Russia Reform Monitor No. 2425

Related Categories: Cybersecurity and Cyberwarfare; Democracy and Governance; Europe Military; Human Rights and Humanitarian Issues; Intelligence and Counterintelligence; International Economics and Trade; Warfare; Russia; Caucasus

Russia's more rural regions are beginning to run short on doctors, oxygen, and hospital beds as COVID-19 cases in Russia continue to skyrocket. The Kremlin has acknowledged the crisis, and promised that resources are being deployed quickly. However, while some regions have received support, many others have not. Deputy Prime Minister Tatiana Golikova announced that 16 Russian regions are now in critical need of more hospital beds, with facilities at over 90% capacity in those places. Ambulances are also in short supply, with waits of up to 15 hours for emergency medical aid and transport in some regions. Golikova has advised local governments to deploy personal vehicles in the absence of available ambulances. Medical staff and families of those infected have documented their struggles, revealing hospital corridors filled with patients and sharing stories of avoidable deaths on social media. The disparity in healthcare quality between Russia's rural regions and the country's major cities represents yet another point of social friction and grassroots discontent. (Reuters, October 30, 2020)

Swedish authorities have charged two foreign nationals with the attempted murder of an outspoken blogger and critic of Chechen leader Ramzan Kadyrov. The Swedish Security Service (SAPO) suspects that the attack on the critic, Tumso Abdurakhmanov, is linked to the Russian republic of Chechnya. The suspects have not been formally identified by authorities, but a Swedish news agency reported that the pair was a Russian man and woman. SAPO mentioned that the attack corresponds with an uptick in foreign intelligence activity within Sweden. Several other Chechen critics of Kadyrov have been targeted in Europe since 2019. (Radio Free Europe/Radio Liberty, October 30, 2020)

Microsoft has determined that Russian military intelligence hackers targeted several American think tanks, as well as the state Democratic parties of Indiana and California, earlier this year. The think tanks targeted include the Center for American Progress, the Council on Foreign Relations, and the Carnegie Endowment for International Peace, among others. All targets involved have stated that, to their knowledge, the attacks were not successful. Russia has called Microsoft's assessment of the hacks "fake news," and claimed that it does not interfere in American affairs and has no connection to Fancy Bear. (Reuters, October 30, 2020)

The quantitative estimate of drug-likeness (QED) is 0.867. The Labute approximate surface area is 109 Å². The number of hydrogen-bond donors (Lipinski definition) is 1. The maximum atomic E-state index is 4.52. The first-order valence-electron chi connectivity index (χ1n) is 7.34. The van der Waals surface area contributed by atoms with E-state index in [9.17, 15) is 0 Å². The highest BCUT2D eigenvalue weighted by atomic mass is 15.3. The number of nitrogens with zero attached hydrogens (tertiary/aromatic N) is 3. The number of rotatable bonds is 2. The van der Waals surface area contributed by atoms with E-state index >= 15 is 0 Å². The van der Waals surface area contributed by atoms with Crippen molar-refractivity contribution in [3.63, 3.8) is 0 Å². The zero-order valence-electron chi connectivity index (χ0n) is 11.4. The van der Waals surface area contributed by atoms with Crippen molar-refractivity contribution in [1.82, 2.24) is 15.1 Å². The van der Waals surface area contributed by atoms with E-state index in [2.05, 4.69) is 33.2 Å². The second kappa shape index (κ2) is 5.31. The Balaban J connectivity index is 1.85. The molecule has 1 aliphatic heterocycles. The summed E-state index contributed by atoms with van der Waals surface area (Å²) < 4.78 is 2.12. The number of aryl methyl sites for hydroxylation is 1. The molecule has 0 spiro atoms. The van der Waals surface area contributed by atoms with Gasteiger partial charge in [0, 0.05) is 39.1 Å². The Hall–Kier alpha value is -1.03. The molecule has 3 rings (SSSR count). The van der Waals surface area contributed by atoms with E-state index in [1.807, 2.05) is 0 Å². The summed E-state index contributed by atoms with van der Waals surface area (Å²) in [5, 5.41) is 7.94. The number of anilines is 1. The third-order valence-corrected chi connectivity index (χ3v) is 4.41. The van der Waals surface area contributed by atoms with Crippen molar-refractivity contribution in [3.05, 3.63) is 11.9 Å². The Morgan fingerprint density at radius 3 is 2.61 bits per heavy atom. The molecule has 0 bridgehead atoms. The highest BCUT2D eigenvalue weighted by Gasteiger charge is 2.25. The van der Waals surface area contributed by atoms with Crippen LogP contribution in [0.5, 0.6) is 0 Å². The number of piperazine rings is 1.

The UN Security Council has rejected a Russian resolution over concerns that it would weaken women's rights. The resolution in question would have altered the language of a 2000 measure promoting women's rights in conflict, as well as limit their involvement in conflict resolution. U.S. Ambassador to the UN Kelly Craft has said that the proposal "was designed to undermine and reverse the progress of the past 20 years." Russia, China, South Africa, Vietnam, and Indonesia all supported the measure, while 10 other UNSC members abstained from voting on it. (Associated Press, October 30, 2020)

Russia has promised to provide Armenia with military assistance should fighting between Armenia and Azerbaijan expand further and reach internationally-recognized Armenian territory. The Russian Foreign Ministry issued the statement in response to a letter by Armenian president Nikol Pashinian formally requesting the aid from Russia. In his request, Pashinian cited Russia's obligation to provide assistance to other Collective Security Treaty Organization (CSTO) members, of which Armenia is one, if they are under threat.

Other members of the CSTO, including Belarus and several Central Asian states, may also be obligated to provide assistance should Armenia's territorial integrity be threatened. Armenia and Azerbaijan have accused each other of shelling residential areas and targeting civilians, and Russian estimates have placed the war's death toll at around 5,000. Russia's attempts to mediate the conflict have resulted in concessions regarding prisoners of war and three short-lived ceasefires to date. (Radio Free Europe/Radio Liberty, October 31, 2020)

U.S. Cyber Command has expanded its efforts to prevent Russian hacking and disinformation campaigns abroad. The program was initiated back in 2018, when Cyber Command sent teams to North Macedonia, Montenegro and other European countries to monitor Russian cyber operations. During the 2018 elections, the teams issued warnings to Russian trolls and hackers and even took troll farms offline during and after the election. A cornerstone of the initiative involves assisting allied countries with their own cybersecurity. General Charles Moore, deputy head of Cyber Command, said that finding malware and vulnerabilities in the networks of allied nations helps the U.S. to improve its own cybersecurity. In response to intelligence reports, Cyber Command also expanded similar efforts relating to China and Iran in the weeks prior to this month's election. (New York Times, November 2, 2020)